Harvest day is all based on tradition. Indeed, there’s a kite and a goose just as there are in one of Uncle Pat’s stories of his first harvest of which Aunt Pat complains: ‘“Sixty straight harvests and I’m still clogging up the way”’ she mocks of him. Great emphasis is put on the importance and weight of family life. A photo of Big Jack looks over the house and his presence is still greatly felt even in the younger members of the family who never knew him. The idea of passing knowledge, the ‘Treasures of Yore’, down from the older generation to the younger ones is a key one. All the family chip in with the harvest and there’s even a resemblance of Game of Thrones’ Ned Stark in the way Quinn stresses the importance of family duty. ‘A man who takes care of his family’, Quinn toasts, ‘is a man who can look himself in the eye in the morning’. There is also a fascination with stories at play here: the construction of jokes, the choice of words, the arc of stories, and the currency of memories in old age.
The end image of act one of the lights going down on Oisin and the dead goose hanging up is one which invites comparisons with the brace of duck hanging up at the start of The Winterling. That idea then grew into his one act, Leavings, which features a story of a pair of ducks tied together, one of them dead and the other alive. I saw the dead goose at the end of act one, with Horrigan’s warning of ‘[Muldoon’s] not finished with you’ to Quinn still in my mind, and connected the goose to the Carney brothers. The way it glistened in the light slightly echoing Silver Johnny hanging upside down in Mojo, it is an ominous end to the act. What will happen to Quinn? And Oisin and Caitlin? Will Quinn leap into action? Will the harvest feast go ahead as it has done for generations?
The Ferryman feels like a more mature piece of work. The language isn’t as flashy and double acts don’t dominate bits of the action like in Butterworth’s earlier work. It’s still incredibly funny, from Tom Kettle’s knack for producing apples and rabbits out of his coat to the Carney family craic. But overall this play has a large family of characters, a family saga in 3 acts, all of which Butterworth and Sam Mendes handle masterfully. Watching it, I thought there were subtle echoes of Chekhov, Marina Carr, David Rudkin, O’Casey, perhaps even O’Neill.
Mendes and The Royal Court have assembled a great cast. Paddy Considine (making his theatre debut) embodies Quinn Carney, a diligent farmer and a passionate family man secretly in love with another woman. Laura Donnelly also does excellent work showing the different sides of Caitlin. There is a bit where she is drunk and dancing and you feel it is a sheer release of built-up pain. Dearbhla Molloy’s Aunt Pat is cold and sour-faced but we also see her hunger and trembling passion for Ireland and her love for the family. Considine, Donnelly and Molloy are part of a faultless ensemble including experienced actors who have won Tony and Drama Desk Awards for their work in Irish drama, right down to drama school students and actors making their professional theatre debut. John Hodgkinson is endearing as the only English character, Tom Kettle, a simple but kind factotum. Even his name is flat and lacks the poetry and wit of the Irish characters.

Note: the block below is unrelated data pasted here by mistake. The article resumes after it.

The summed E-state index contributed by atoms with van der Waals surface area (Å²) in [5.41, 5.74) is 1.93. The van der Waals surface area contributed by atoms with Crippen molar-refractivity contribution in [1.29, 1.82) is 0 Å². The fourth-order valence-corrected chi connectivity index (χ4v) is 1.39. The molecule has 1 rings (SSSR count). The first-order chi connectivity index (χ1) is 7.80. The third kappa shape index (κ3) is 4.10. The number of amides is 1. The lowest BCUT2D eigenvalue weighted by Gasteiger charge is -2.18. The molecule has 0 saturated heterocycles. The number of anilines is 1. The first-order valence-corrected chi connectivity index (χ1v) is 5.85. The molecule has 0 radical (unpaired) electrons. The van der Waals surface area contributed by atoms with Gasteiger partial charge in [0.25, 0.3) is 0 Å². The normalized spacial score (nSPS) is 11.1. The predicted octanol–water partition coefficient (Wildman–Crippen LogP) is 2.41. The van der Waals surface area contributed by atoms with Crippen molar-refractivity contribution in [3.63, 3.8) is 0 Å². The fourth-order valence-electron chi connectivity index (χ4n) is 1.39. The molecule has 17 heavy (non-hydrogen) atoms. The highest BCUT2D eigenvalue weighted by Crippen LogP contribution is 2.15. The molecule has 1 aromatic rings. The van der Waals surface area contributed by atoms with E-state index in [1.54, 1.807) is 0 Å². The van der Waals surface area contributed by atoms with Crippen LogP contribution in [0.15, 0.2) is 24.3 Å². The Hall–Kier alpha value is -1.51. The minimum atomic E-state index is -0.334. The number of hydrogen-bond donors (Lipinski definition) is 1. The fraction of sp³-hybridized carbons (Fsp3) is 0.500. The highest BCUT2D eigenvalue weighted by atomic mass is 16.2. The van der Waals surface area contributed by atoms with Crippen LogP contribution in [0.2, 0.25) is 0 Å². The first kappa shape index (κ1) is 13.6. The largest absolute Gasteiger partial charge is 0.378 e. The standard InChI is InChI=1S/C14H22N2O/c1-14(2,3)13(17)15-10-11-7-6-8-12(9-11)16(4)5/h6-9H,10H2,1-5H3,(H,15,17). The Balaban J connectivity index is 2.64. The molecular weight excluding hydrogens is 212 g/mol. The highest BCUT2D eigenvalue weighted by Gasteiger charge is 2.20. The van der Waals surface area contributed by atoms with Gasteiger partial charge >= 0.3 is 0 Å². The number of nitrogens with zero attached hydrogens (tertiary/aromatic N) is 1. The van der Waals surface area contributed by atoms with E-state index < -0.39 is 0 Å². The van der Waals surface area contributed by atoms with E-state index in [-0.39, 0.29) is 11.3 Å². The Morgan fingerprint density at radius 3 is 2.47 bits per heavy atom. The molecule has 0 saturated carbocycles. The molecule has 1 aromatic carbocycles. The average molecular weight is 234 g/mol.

This is a play which works on so many levels. Analysis aside, there was an instinctive and emotional connection that I felt with The Ferryman. There’s a mythic, beating heart at the centre of it. Yes, it’s a play about Ireland and the Troubles, a play about family, a play about loyalty, but it’s also a play – although grounded in a tangible family setting complete with a baby, a goose and a rabbit – that conjures the sacred and the uncanny. The last few moments are tense as Nick Powell’s pulsing music intensifies and everything in the play comes together. Butterworth has often described his method as being natural; there’s rarely any talk of technique. He follows what excites him, what most gives him goose bumps. I think that translates to the audience. The banshees coming at the end of The Ferryman, like the giants approaching at the end of Jerusalem, is unsettling. I don’t necessarily understand why or what it means, but as Aunt Pat shouted ‘What have you done to this family’ amongst all the action, I felt generations of the Carney family – past, present and future – and Ireland’s history crumbling.
Breadcrumbs have led Butterworth to another masterpiece.